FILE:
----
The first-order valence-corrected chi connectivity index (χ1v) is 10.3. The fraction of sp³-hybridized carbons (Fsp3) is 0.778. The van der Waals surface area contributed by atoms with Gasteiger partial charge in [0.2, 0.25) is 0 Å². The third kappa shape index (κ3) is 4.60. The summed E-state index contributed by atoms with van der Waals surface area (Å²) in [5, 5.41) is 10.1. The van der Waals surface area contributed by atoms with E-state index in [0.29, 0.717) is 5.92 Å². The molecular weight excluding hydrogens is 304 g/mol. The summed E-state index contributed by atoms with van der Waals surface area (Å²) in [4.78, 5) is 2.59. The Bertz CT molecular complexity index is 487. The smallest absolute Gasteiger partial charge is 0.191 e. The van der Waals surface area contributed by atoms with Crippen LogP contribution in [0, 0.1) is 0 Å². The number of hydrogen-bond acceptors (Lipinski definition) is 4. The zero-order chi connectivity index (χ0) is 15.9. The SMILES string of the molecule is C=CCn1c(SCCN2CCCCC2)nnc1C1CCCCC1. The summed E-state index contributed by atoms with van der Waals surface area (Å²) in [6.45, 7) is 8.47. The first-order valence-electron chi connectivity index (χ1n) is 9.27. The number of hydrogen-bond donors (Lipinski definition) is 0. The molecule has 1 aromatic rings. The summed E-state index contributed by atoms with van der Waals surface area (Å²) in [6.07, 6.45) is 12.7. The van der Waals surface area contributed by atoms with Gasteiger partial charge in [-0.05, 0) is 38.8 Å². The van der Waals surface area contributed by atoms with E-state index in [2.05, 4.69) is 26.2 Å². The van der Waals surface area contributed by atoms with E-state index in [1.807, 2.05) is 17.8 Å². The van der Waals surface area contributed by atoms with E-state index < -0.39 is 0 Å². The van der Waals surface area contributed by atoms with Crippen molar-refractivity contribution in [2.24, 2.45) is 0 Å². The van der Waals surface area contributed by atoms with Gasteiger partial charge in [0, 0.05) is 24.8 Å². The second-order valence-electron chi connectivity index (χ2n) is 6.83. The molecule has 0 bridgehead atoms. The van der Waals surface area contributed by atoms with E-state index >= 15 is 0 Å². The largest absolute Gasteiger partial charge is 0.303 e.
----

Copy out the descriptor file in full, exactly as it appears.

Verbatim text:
The first-order valence-corrected chi connectivity index (χ1v) is 10.3. The fraction of sp³-hybridized carbons (Fsp3) is 0.778. The van der Waals surface area contributed by atoms with Gasteiger partial charge in [0.2, 0.25) is 0 Å². The third kappa shape index (κ3) is 4.60. The summed E-state index contributed by atoms with van der Waals surface area (Å²) in [5, 5.41) is 10.1. The van der Waals surface area contributed by atoms with E-state index in [0.29, 0.717) is 5.92 Å². The molecular weight excluding hydrogens is 304 g/mol. The summed E-state index contributed by atoms with van der Waals surface area (Å²) in [4.78, 5) is 2.59. The Bertz CT molecular complexity index is 487. The smallest absolute Gasteiger partial charge is 0.191 e. The van der Waals surface area contributed by atoms with Crippen LogP contribution in [0, 0.1) is 0 Å². The number of hydrogen-bond acceptors (Lipinski definition) is 4. The zero-order chi connectivity index (χ0) is 15.9. The SMILES string of the molecule is C=CCn1c(SCCN2CCCCC2)nnc1C1CCCCC1. The summed E-state index contributed by atoms with van der Waals surface area (Å²) in [6.45, 7) is 8.47. The first-order valence-electron chi connectivity index (χ1n) is 9.27. The number of hydrogen-bond donors (Lipinski definition) is 0. The molecule has 1 aromatic rings. The summed E-state index contributed by atoms with van der Waals surface area (Å²) in [6.07, 6.45) is 12.7. The van der Waals surface area contributed by atoms with Gasteiger partial charge in [-0.05, 0) is 38.8 Å². The van der Waals surface area contributed by atoms with E-state index in [2.05, 4.69) is 26.2 Å². The van der Waals surface area contributed by atoms with E-state index in [1.807, 2.05) is 17.8 Å². The van der Waals surface area contributed by atoms with E-state index < -0.39 is 0 Å². The van der Waals surface area contributed by atoms with Crippen molar-refractivity contribution in [2.24, 2.45) is 0 Å². The van der Waals surface area contributed by atoms with Gasteiger partial charge in [0, 0.05) is 24.8 Å². The second-order valence-electron chi connectivity index (χ2n) is 6.83. The molecule has 0 bridgehead atoms. The van der Waals surface area contributed by atoms with E-state index >= 15 is 0 Å². The largest absolute Gasteiger partial charge is 0.303 e.